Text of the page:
Today, 95% of Americans believe smoking tobacco is harmful to our health, and not only individual health (i.e. ‘if I smoke, it only harms me’) but our collective, public health (i.e. ‘if I smoke, others may be harmed in the process’). The link to passive smoking facilitated smoking bans in public places. Over (an admittedly long) time, changes in our individual beliefs about tobacco use – and related actions, at least in most high-income countries, have made effective government interventions possible. In this way, social and cultural change and good governance go together.

 The direct link between tobacco use and harm is of course much more straightforward. Stop smoking, and you directly contribute towards improving your own health as well as those around you.

Climate change is harder (much harder). There is no one direct and immediate cause of our carbon footprint. If I reduce or stop taking long-haul flights, it’s not clear to me at least what or how much of a difference that makes. But at least with a long-haul flight I can identify a specific and (relatively) large contribution that the action has on greenhouse gas emissions. It’s easier for me to think about foregoing a flight, than to consider how to reshape my diet to be climate-friendly.

Indeed, changing my diet may only get me the equivalent of one long-haul flight a year. If I had to choose, which would it be? For the simplicity of it (even though I love travel), I would probably choose not to take the flight. It’s just…easier. 

But it doesn’t have to be so hard. A wonderful and straight-shooting analysis has been undertaken by astrophysicist cum food and climate change guru Sarah Bridle. (The e-book is available free of charge). It makes the relationship between what we eat and climate change remarkably easy to understand.

The introduction starts with a deceptively simple question: How much do you think the last meal you ate contributed to climate change? Although the answer is complicated, indeed much more complicated than the simplified analysis presented in the book, it isn’t rocket science (no pun intended…) And that’s exactly what Bridle is trying to achieve: making the relationship between diet and climate change easier to understand.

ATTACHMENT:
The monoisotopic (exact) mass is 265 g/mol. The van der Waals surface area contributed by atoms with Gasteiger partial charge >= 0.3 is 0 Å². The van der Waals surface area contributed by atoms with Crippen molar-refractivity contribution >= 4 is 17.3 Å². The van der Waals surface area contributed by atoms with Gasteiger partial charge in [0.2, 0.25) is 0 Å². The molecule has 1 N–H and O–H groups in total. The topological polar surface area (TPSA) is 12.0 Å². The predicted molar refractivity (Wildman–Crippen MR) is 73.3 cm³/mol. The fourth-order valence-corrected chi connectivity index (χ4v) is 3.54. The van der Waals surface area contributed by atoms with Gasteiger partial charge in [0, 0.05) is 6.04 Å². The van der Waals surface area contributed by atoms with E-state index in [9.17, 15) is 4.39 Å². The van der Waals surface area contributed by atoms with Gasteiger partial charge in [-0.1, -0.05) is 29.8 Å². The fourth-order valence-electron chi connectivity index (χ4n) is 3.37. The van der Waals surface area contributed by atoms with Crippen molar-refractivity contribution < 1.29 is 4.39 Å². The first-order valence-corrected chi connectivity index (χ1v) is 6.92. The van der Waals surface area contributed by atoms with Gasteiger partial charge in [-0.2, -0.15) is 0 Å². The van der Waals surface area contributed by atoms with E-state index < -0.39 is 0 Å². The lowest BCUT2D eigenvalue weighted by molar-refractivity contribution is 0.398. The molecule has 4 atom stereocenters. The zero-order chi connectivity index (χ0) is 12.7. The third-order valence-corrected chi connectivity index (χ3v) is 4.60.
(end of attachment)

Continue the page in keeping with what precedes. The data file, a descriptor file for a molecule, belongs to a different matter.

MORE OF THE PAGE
There are two main ways we can reduce our emissions through our diets

That’s because there are a few big sources of climate emissions in most of our diets. Meat and dairy represent by far the largest source of agricultural GHG emissions. Eating a bit less of these things can make a marked difference. Choosing meat and dairy products that have been more sustainably reared also helps.

Avoiding food waste is also important. If you look at the average UK food emissions per person per day in a simplified analysis based on a 2018 IPCC special report, food waste is the biggest contributor overall. 

And it’s not a simple trade-off in the end, between a long-haul flight and our diet. Without changes in both areas, global temperatures are still expected to rise. So far, at least in our food systems, clean energy has made a substantial difference to reducing GHG emissions.

But it’s not enough. Without changes to other aspects of agricultural practices, and to our food choices, we won’t get there. It’s not hard, but it does require a change in mindset. Social change takes time, and it takes every one of us to make it happen.